Though I’d already done a wine tour in Stellenbosch, I was excited to go again when Stephanie set us up with a great deal – her dad has connections with these guys who own a winery here, and they had offered to give us a wine tour and tasting, for FREE! What college kid is going to turn down anything free, especially wine?! So early on Saturday morning we got ourselves on a train to Stellenbosch. We enjoyed brunch at a little café before heading to Beau Joubert, the winery, around 1. Here we met Andy, our tour guide for the day, who happens to be a Green Bay native! A great afternoon ensued, in which Andy gave us a private tour of the place and let us sample 11 – yes, eleven – different wines, some of them right out of the cooling tanks and aging barrels. He even drove us through the vineyards and out to the wooded area of their grounds where they have fresh spring water they’d like to bottle. Through it all we were talking about all things Wisconsin, with a mix of South Africa; any time you find a stranger from home you both just get so excited to talk about the things you both know and understand (ie: Brett Favre).
After this pleasant day we headed back to the train station to catch the train home, thinking we’d reached the end of the day’s adventures. We had checked to see what time the train went back to Cape Town, so when it arrived as expected, we hopped on and settled in for the ride home. The compartment doors slid shut, and the train did indeed depart – in the opposite direction. Having been here for a while, we’re used to things going wrong; in fact, it’s more unnerving when things go right. This, however, posed a few more problems than we had bargained for that night. It was now getting dark, and we were heading in the wrong direction on a form of transport we’d been told by everyone in the city not to take after dark. Ok, not a big deal, there were five of us and there were plenty of people around. We just asked a fellow passenger how we could get to Cape Town. She told us not to worry, the train would turn around soon (relative term, of course) and go back to Cape Town. Great! We were set.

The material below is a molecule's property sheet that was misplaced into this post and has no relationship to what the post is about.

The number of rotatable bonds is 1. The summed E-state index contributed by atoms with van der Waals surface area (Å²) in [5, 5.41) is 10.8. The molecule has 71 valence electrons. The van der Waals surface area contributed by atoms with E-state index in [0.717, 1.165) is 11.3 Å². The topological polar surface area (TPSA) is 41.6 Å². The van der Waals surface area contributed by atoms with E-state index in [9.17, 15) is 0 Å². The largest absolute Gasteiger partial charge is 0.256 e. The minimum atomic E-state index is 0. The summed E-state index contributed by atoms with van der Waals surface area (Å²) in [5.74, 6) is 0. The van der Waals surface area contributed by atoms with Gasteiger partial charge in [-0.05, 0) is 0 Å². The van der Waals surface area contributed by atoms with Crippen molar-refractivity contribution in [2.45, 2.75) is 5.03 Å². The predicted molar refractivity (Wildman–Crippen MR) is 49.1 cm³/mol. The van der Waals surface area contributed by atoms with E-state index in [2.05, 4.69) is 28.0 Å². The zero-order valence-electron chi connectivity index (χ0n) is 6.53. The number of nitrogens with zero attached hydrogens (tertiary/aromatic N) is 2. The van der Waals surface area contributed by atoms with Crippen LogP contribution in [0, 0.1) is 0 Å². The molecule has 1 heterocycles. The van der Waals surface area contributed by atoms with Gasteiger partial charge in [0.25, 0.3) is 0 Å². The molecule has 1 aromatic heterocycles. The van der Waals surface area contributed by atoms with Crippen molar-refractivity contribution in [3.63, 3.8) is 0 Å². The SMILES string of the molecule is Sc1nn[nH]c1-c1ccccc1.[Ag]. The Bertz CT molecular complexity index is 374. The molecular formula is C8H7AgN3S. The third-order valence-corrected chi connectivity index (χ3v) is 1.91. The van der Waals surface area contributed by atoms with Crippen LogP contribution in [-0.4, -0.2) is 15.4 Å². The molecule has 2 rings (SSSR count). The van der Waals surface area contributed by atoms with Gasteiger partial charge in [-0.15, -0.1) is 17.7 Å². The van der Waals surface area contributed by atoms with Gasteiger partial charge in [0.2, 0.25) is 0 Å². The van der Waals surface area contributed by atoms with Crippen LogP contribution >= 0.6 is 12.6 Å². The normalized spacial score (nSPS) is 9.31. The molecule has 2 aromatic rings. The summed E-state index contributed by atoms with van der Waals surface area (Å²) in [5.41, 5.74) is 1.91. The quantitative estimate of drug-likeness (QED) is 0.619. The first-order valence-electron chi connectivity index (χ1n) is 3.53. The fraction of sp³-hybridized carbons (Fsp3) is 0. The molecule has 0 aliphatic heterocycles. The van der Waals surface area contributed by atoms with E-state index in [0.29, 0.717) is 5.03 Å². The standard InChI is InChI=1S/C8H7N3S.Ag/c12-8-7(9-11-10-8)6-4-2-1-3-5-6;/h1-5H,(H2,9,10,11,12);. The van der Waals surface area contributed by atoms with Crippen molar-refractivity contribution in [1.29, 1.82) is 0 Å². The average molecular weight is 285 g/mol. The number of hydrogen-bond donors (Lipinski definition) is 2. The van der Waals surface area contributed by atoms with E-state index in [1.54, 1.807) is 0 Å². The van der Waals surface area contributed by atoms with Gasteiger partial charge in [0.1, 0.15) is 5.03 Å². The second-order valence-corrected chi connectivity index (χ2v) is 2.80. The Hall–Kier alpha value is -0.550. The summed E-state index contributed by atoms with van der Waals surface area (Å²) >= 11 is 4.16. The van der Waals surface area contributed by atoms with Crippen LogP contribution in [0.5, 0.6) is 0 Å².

The train did indeed turn around after a while and head back toward Cape Town. We had arranged for a taxi to come pick us up when we arrived at the station as it was now too late to take a minibus, so we just waited for the train to pass all the other stops. When the train pulled into the Belville station, we didn’t think anything of it, it was just another stop on the line. Then the lights turned off and the train locked down. Perfect. So we open the compartment door and wait for the employee walking the length of the train to reach us; we asked about getting to Cape Town, and he informed us that the train was just stopping there in Belville that night. Ok then, wonderful. He did walk us to the police station about 100 meters away where we could devise our next plan of action. The police didn’t mind us loitering in their station too much, but they were reluctant to give us a ride home without charging us. So, we got our cab driver to come allllll the way out to Belville to pick us up and drive us home. During the wait, Molly nearly got herself arrested for taking a picture of the police station; they let her off with a lengthy lecture on needing to ask people for permission before taking their pictures, and having her prove to them she had deleted the picture. Mind you, the picture was of the station from the outside, so while there was some of the station’s window in the picture, you couldn’t see anyone inside….
Eventually our taxi arrived and delivered us safely to our homes. He was even more defiant than we were about the police not bringing us back; he insisted that it’s their job to get stranded people, such as ourselves, to safety. The thing is though, like most things here, what the police are supposed to do and what they actually do are two very different things, often determined or influenced by lack of financial and other resources.